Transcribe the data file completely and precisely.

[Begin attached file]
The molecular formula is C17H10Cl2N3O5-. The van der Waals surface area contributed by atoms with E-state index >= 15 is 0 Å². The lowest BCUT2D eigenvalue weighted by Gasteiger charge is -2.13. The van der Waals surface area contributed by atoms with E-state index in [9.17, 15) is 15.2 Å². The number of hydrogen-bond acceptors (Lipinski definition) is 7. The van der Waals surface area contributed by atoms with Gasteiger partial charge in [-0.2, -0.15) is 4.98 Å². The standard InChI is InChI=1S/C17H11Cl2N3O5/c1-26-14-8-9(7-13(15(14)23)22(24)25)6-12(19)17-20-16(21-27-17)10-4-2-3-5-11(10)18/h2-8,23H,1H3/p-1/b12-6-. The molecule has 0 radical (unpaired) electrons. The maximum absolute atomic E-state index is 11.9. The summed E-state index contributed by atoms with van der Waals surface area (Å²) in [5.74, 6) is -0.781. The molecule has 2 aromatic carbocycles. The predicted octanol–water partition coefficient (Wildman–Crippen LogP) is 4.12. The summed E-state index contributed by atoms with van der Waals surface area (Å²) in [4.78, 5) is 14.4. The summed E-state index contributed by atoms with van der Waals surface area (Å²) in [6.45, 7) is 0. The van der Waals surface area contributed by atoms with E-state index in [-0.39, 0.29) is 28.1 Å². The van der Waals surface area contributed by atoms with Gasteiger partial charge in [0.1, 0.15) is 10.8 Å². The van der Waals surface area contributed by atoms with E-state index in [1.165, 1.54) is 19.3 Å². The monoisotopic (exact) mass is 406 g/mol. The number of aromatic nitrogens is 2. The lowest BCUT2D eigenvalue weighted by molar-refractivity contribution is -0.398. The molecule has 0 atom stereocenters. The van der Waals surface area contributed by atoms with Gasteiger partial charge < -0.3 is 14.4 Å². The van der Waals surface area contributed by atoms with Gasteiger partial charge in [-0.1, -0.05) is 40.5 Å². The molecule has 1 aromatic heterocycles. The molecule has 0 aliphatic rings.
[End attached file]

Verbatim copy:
The molecular formula is C17H10Cl2N3O5-. The van der Waals surface area contributed by atoms with E-state index >= 15 is 0 Å². The lowest BCUT2D eigenvalue weighted by Gasteiger charge is -2.13. The van der Waals surface area contributed by atoms with E-state index in [9.17, 15) is 15.2 Å². The number of hydrogen-bond acceptors (Lipinski definition) is 7. The van der Waals surface area contributed by atoms with Gasteiger partial charge in [-0.2, -0.15) is 4.98 Å². The standard InChI is InChI=1S/C17H11Cl2N3O5/c1-26-14-8-9(7-13(15(14)23)22(24)25)6-12(19)17-20-16(21-27-17)10-4-2-3-5-11(10)18/h2-8,23H,1H3/p-1/b12-6-. The molecule has 0 radical (unpaired) electrons. The maximum absolute atomic E-state index is 11.9. The summed E-state index contributed by atoms with van der Waals surface area (Å²) in [5.74, 6) is -0.781. The molecule has 2 aromatic carbocycles. The predicted octanol–water partition coefficient (Wildman–Crippen LogP) is 4.12. The summed E-state index contributed by atoms with van der Waals surface area (Å²) in [4.78, 5) is 14.4. The summed E-state index contributed by atoms with van der Waals surface area (Å²) in [6.45, 7) is 0. The van der Waals surface area contributed by atoms with E-state index in [-0.39, 0.29) is 28.1 Å². The van der Waals surface area contributed by atoms with Gasteiger partial charge in [0.1, 0.15) is 10.8 Å². The van der Waals surface area contributed by atoms with E-state index in [1.165, 1.54) is 19.3 Å². The monoisotopic (exact) mass is 406 g/mol. The number of aromatic nitrogens is 2. The lowest BCUT2D eigenvalue weighted by molar-refractivity contribution is -0.398. The molecule has 0 atom stereocenters. The van der Waals surface area contributed by atoms with Gasteiger partial charge < -0.3 is 14.4 Å². The van der Waals surface area contributed by atoms with Gasteiger partial charge in [-0.1, -0.05) is 40.5 Å². The molecule has 1 aromatic heterocycles. The molecule has 0 aliphatic rings.